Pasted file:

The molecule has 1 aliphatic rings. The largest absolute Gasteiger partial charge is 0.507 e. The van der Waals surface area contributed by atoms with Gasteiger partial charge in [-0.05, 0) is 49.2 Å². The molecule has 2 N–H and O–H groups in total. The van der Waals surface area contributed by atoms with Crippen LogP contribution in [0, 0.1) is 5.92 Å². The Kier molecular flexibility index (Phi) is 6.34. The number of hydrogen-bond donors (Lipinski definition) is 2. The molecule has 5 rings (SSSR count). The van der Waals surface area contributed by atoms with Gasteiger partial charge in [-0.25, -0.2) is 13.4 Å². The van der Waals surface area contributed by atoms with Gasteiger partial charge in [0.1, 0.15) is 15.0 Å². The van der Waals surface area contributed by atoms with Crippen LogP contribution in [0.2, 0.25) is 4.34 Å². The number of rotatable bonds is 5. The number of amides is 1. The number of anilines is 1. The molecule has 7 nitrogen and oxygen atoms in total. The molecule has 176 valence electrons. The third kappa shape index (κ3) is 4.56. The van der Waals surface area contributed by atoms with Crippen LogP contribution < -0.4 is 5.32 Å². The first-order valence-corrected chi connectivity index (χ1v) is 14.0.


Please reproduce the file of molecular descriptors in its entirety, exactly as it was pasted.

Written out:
The molecule has 1 aliphatic rings. The largest absolute Gasteiger partial charge is 0.507 e. The van der Waals surface area contributed by atoms with Gasteiger partial charge in [-0.05, 0) is 49.2 Å². The molecule has 2 N–H and O–H groups in total. The van der Waals surface area contributed by atoms with Crippen LogP contribution in [0, 0.1) is 5.92 Å². The Kier molecular flexibility index (Phi) is 6.34. The number of hydrogen-bond donors (Lipinski definition) is 2. The molecule has 5 rings (SSSR count). The van der Waals surface area contributed by atoms with Gasteiger partial charge in [-0.25, -0.2) is 13.4 Å². The van der Waals surface area contributed by atoms with Gasteiger partial charge in [0.1, 0.15) is 15.0 Å². The van der Waals surface area contributed by atoms with Crippen LogP contribution in [0.2, 0.25) is 4.34 Å². The number of rotatable bonds is 5. The number of amides is 1. The number of anilines is 1. The molecule has 7 nitrogen and oxygen atoms in total. The molecule has 176 valence electrons. The third kappa shape index (κ3) is 4.56. The van der Waals surface area contributed by atoms with Crippen LogP contribution < -0.4 is 5.32 Å². The first-order valence-corrected chi connectivity index (χ1v) is 14.0.